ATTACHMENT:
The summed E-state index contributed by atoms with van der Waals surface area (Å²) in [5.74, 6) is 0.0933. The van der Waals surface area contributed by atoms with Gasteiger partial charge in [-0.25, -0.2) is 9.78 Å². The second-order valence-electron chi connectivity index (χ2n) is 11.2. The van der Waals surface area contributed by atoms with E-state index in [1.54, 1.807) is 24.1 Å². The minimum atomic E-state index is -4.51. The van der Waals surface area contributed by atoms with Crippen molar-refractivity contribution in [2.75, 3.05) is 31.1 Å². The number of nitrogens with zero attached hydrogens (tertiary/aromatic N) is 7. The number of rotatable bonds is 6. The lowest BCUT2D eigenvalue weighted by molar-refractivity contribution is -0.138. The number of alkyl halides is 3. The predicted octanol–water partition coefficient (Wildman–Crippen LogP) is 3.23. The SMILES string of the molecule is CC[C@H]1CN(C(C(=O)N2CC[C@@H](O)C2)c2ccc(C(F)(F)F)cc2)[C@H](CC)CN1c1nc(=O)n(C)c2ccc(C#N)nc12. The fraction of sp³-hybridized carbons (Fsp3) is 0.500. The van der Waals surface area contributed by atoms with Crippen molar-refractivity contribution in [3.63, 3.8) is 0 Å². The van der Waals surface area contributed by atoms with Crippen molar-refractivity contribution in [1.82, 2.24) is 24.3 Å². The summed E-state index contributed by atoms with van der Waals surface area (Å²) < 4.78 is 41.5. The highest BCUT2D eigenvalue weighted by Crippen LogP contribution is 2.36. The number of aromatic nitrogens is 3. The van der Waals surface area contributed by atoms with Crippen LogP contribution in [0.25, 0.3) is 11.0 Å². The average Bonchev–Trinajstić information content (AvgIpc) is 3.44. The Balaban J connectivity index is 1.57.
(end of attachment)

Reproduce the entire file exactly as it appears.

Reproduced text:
The summed E-state index contributed by atoms with van der Waals surface area (Å²) in [5.74, 6) is 0.0933. The van der Waals surface area contributed by atoms with Gasteiger partial charge in [-0.25, -0.2) is 9.78 Å². The second-order valence-electron chi connectivity index (χ2n) is 11.2. The van der Waals surface area contributed by atoms with E-state index in [1.54, 1.807) is 24.1 Å². The minimum atomic E-state index is -4.51. The van der Waals surface area contributed by atoms with Crippen molar-refractivity contribution in [2.75, 3.05) is 31.1 Å². The number of nitrogens with zero attached hydrogens (tertiary/aromatic N) is 7. The number of rotatable bonds is 6. The lowest BCUT2D eigenvalue weighted by molar-refractivity contribution is -0.138. The number of alkyl halides is 3. The predicted octanol–water partition coefficient (Wildman–Crippen LogP) is 3.23. The SMILES string of the molecule is CC[C@H]1CN(C(C(=O)N2CC[C@@H](O)C2)c2ccc(C(F)(F)F)cc2)[C@H](CC)CN1c1nc(=O)n(C)c2ccc(C#N)nc12. The fraction of sp³-hybridized carbons (Fsp3) is 0.500. The van der Waals surface area contributed by atoms with Crippen molar-refractivity contribution in [3.63, 3.8) is 0 Å². The van der Waals surface area contributed by atoms with Crippen molar-refractivity contribution in [1.82, 2.24) is 24.3 Å². The summed E-state index contributed by atoms with van der Waals surface area (Å²) < 4.78 is 41.5. The highest BCUT2D eigenvalue weighted by Crippen LogP contribution is 2.36. The number of aromatic nitrogens is 3. The van der Waals surface area contributed by atoms with Crippen LogP contribution in [0.25, 0.3) is 11.0 Å². The average Bonchev–Trinajstić information content (AvgIpc) is 3.44. The Balaban J connectivity index is 1.57.